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Table 6 Experience of lay co-applicants and co-authors (CR, AH) regarding their involvement in this study and its findings

From: The extent, quality and impact of patient and public involvement in primary care research: a mixed methods study

CR: “As a lay coordinator of a growing group of research users involved in a variety of primary care research projects across a clinical trials unit, I was very aware of the varied approaches to PPI being undertaken both regionally and nationally. So I was very interested in being involved in a project looking at PPI within a group of projects across one funder, looking particularly at the costs and benefits of PPI to the patients and the researchers, as not all costs are quantifiable and those that are, are not routinely recorded. Yet in my experience many patients and researchers go above and beyond what is asked of them, because they sincerely believe that patient involvement is an absolute must for good rigorous primary care research that can go on to be implemented to improve patients’ daily care. I was also keen to be involved in looking at the results and how they could be used to inform PPI practice for the future.
However, it was disappointing that no opportunities for observations of meetings were forthcoming and quite worrying that no details of patients involved in the studies were available, so no real patient perspective could be obtained of what the costs and benefits to the patients were throughout the studies. So this highlights for me a gap in the literature where more research needs to be undertaken to fully understand the costs and benefits for the patients involved in primary care research.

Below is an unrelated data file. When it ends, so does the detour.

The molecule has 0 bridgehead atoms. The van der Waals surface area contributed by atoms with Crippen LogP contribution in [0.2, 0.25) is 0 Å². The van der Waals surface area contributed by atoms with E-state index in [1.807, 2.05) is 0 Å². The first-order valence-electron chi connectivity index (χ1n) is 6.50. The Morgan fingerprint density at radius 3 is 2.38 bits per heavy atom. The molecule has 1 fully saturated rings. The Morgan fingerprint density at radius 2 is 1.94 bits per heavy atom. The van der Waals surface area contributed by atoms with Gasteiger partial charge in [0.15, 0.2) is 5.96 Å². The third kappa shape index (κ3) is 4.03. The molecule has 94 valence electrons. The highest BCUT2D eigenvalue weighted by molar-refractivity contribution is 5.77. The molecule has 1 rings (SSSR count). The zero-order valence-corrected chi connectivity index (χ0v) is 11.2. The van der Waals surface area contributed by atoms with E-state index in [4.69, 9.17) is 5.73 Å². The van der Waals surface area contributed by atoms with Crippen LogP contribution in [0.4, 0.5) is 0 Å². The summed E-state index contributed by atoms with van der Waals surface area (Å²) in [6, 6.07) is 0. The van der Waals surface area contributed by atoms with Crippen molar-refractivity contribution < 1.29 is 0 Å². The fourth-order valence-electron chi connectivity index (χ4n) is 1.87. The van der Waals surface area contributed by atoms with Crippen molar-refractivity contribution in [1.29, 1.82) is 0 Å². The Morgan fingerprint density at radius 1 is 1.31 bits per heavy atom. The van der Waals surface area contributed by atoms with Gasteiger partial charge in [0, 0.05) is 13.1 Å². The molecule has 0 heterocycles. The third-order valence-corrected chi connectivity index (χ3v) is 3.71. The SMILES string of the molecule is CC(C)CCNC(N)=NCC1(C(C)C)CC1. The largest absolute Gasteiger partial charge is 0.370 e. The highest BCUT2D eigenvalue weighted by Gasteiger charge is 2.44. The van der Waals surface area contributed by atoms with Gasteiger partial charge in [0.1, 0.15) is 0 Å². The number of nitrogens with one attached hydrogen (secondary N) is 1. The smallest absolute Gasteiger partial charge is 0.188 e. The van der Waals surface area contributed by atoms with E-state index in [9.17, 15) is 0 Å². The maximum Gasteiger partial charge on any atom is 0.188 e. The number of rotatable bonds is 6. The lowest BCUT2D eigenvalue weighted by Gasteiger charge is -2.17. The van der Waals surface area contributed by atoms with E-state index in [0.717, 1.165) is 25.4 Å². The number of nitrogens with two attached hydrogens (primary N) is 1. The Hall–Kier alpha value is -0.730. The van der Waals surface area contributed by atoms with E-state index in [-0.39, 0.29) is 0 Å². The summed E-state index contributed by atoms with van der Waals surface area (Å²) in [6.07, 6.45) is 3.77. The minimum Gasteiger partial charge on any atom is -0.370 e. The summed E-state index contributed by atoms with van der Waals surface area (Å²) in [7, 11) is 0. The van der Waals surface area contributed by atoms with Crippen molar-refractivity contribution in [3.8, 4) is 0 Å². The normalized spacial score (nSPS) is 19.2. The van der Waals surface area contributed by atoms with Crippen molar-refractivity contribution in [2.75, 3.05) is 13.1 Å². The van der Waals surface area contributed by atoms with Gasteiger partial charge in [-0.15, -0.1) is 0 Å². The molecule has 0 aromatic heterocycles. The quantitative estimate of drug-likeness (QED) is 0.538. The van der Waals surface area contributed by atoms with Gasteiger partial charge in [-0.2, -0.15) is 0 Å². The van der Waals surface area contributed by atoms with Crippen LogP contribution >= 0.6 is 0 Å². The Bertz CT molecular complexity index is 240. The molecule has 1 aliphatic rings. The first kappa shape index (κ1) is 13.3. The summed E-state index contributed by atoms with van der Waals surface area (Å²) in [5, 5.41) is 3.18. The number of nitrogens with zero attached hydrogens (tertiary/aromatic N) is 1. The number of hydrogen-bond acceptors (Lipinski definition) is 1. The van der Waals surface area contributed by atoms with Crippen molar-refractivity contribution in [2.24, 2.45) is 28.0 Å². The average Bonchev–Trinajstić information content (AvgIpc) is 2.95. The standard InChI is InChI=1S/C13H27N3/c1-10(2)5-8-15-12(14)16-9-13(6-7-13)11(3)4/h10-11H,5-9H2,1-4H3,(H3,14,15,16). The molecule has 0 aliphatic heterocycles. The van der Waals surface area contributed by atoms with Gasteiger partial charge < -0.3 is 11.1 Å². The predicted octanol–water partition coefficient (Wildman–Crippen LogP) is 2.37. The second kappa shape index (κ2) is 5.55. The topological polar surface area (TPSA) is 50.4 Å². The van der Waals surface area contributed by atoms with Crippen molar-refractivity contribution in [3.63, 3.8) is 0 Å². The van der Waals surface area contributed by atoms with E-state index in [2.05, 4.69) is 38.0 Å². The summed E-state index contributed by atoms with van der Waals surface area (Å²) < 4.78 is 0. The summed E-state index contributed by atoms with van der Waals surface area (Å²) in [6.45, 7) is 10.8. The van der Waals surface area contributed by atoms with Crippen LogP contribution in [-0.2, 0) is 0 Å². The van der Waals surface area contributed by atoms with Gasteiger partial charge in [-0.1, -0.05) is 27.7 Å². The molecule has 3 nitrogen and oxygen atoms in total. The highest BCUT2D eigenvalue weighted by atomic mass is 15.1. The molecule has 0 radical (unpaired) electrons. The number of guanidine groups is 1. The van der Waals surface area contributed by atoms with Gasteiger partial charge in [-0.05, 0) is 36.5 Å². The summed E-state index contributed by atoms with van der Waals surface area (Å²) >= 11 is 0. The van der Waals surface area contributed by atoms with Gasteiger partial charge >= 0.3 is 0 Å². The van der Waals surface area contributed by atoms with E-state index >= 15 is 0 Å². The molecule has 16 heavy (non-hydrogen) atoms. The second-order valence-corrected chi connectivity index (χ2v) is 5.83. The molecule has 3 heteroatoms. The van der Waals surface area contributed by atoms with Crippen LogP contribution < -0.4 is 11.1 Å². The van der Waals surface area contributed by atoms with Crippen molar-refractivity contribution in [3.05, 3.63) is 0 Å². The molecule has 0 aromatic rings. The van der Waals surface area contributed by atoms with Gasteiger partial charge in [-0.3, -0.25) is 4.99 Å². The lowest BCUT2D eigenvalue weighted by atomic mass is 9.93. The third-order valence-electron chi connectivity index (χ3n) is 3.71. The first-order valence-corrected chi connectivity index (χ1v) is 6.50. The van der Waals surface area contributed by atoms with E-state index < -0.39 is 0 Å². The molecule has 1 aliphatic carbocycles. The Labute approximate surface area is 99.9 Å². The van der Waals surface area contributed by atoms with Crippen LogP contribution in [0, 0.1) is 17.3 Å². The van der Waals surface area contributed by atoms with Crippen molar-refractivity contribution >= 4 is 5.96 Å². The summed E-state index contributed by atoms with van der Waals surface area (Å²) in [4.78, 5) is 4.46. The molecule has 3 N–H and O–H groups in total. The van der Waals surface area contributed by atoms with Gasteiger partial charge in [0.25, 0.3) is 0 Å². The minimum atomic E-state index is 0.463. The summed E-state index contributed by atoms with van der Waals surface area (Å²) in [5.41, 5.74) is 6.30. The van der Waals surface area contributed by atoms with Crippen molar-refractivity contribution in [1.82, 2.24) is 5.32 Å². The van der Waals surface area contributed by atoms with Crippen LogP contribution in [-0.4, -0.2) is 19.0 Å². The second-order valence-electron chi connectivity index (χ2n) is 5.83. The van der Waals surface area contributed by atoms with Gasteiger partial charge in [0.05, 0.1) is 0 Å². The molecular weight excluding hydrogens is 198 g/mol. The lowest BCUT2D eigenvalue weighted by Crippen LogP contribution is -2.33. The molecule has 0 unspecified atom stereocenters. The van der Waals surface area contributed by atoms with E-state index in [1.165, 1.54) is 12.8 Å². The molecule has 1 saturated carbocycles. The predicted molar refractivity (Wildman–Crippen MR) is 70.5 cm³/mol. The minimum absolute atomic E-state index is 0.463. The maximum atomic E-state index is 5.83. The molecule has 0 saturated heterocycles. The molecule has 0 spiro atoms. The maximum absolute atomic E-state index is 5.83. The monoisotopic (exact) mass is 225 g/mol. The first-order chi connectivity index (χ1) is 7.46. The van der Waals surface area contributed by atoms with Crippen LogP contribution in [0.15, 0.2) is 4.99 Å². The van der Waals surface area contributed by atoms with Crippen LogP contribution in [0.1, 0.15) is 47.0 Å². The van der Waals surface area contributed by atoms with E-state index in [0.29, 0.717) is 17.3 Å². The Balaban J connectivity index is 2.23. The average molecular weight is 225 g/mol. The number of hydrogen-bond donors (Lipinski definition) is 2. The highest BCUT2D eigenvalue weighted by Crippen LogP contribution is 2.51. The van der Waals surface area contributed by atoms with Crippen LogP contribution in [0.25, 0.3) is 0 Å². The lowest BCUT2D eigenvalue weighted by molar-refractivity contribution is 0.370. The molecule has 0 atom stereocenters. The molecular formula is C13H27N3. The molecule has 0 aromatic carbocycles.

However I was impressed with the further specific recommendations on systems and processes compiled to fully integrate PPI into any future SPCR projects, which showed a real commitment from the SPCR to learn from the study findings.”
AH: “I have enjoyed being a co-applicant on this study. I feel that I have been involved in all areas of the study. I think that the study is essential as it shows the inconsistency of reporting PPI.
I feel very disappointed about the response rate for the questionnaire, as no patient data was collected due to researchers being unwilling or unable to do this. This proves that there is a large gap here that needs to be addressed. I have also been surprised that in a lot of cases there were no plans for PPI, and for many researchers they held insufficient if any information. On the positive side - this paper will highlight areas for improvement and hopefully that will help to change attitudes and perspectives in the future.”